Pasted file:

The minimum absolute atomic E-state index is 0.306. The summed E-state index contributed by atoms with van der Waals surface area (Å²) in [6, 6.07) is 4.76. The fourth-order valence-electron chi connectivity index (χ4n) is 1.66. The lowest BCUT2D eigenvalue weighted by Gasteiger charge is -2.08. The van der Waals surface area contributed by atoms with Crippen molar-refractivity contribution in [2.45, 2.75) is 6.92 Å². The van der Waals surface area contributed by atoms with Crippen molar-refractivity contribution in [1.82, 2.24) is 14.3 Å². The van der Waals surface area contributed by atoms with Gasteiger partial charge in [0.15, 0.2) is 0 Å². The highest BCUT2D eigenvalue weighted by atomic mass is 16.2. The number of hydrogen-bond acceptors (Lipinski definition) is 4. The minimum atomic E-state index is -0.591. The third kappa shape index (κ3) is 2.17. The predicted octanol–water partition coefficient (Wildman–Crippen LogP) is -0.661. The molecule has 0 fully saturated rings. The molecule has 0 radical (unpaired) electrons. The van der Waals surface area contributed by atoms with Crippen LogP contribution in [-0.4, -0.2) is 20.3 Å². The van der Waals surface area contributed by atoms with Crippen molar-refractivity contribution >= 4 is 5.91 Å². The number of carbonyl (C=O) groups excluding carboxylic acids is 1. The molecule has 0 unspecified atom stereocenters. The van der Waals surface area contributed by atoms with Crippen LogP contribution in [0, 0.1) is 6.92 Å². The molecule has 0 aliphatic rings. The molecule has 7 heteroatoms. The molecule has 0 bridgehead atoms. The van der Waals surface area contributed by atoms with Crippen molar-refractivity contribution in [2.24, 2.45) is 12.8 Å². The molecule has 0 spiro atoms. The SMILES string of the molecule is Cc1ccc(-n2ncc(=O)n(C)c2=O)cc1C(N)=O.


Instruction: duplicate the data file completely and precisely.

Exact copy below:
The minimum absolute atomic E-state index is 0.306. The summed E-state index contributed by atoms with van der Waals surface area (Å²) in [6, 6.07) is 4.76. The fourth-order valence-electron chi connectivity index (χ4n) is 1.66. The lowest BCUT2D eigenvalue weighted by Gasteiger charge is -2.08. The van der Waals surface area contributed by atoms with Crippen molar-refractivity contribution in [2.45, 2.75) is 6.92 Å². The van der Waals surface area contributed by atoms with Crippen molar-refractivity contribution in [1.82, 2.24) is 14.3 Å². The van der Waals surface area contributed by atoms with Gasteiger partial charge in [0.15, 0.2) is 0 Å². The highest BCUT2D eigenvalue weighted by atomic mass is 16.2. The number of hydrogen-bond acceptors (Lipinski definition) is 4. The minimum atomic E-state index is -0.591. The third kappa shape index (κ3) is 2.17. The predicted octanol–water partition coefficient (Wildman–Crippen LogP) is -0.661. The molecule has 0 fully saturated rings. The molecule has 0 radical (unpaired) electrons. The van der Waals surface area contributed by atoms with Crippen LogP contribution in [-0.4, -0.2) is 20.3 Å². The van der Waals surface area contributed by atoms with Crippen molar-refractivity contribution >= 4 is 5.91 Å². The number of carbonyl (C=O) groups excluding carboxylic acids is 1. The molecule has 0 unspecified atom stereocenters. The van der Waals surface area contributed by atoms with Crippen LogP contribution in [0, 0.1) is 6.92 Å². The molecule has 0 aliphatic rings. The molecule has 7 heteroatoms. The molecule has 0 bridgehead atoms. The van der Waals surface area contributed by atoms with Crippen molar-refractivity contribution in [2.24, 2.45) is 12.8 Å². The molecule has 0 spiro atoms. The SMILES string of the molecule is Cc1ccc(-n2ncc(=O)n(C)c2=O)cc1C(N)=O.